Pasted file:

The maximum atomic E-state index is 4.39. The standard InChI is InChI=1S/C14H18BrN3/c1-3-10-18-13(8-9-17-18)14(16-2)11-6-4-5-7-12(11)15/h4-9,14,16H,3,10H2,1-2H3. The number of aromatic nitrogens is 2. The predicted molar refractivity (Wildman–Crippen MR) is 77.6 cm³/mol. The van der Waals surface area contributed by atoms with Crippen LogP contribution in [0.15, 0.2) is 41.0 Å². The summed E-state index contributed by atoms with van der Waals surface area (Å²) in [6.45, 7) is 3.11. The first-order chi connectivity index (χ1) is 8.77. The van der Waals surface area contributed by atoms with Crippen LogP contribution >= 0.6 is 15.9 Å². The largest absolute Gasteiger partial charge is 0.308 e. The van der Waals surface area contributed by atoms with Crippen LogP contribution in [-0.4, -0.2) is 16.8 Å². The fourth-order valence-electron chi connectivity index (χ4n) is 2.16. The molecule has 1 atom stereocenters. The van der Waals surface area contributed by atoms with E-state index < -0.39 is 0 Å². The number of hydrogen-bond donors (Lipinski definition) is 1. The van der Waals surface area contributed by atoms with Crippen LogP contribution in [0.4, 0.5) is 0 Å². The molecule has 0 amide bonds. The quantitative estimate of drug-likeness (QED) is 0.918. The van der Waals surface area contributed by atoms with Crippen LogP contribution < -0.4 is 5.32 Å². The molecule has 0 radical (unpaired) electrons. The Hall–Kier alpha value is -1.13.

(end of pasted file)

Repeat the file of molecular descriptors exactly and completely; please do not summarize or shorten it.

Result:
The maximum atomic E-state index is 4.39. The standard InChI is InChI=1S/C14H18BrN3/c1-3-10-18-13(8-9-17-18)14(16-2)11-6-4-5-7-12(11)15/h4-9,14,16H,3,10H2,1-2H3. The number of aromatic nitrogens is 2. The predicted molar refractivity (Wildman–Crippen MR) is 77.6 cm³/mol. The van der Waals surface area contributed by atoms with Crippen LogP contribution in [0.15, 0.2) is 41.0 Å². The summed E-state index contributed by atoms with van der Waals surface area (Å²) in [6.45, 7) is 3.11. The first-order chi connectivity index (χ1) is 8.77. The van der Waals surface area contributed by atoms with Crippen LogP contribution >= 0.6 is 15.9 Å². The largest absolute Gasteiger partial charge is 0.308 e. The van der Waals surface area contributed by atoms with Crippen LogP contribution in [-0.4, -0.2) is 16.8 Å². The fourth-order valence-electron chi connectivity index (χ4n) is 2.16. The molecule has 1 atom stereocenters. The van der Waals surface area contributed by atoms with E-state index < -0.39 is 0 Å². The number of hydrogen-bond donors (Lipinski definition) is 1. The van der Waals surface area contributed by atoms with Crippen LogP contribution in [0.4, 0.5) is 0 Å². The molecule has 0 amide bonds. The quantitative estimate of drug-likeness (QED) is 0.918. The van der Waals surface area contributed by atoms with Crippen LogP contribution < -0.4 is 5.32 Å². The molecule has 0 radical (unpaired) electrons. The Hall–Kier alpha value is -1.13.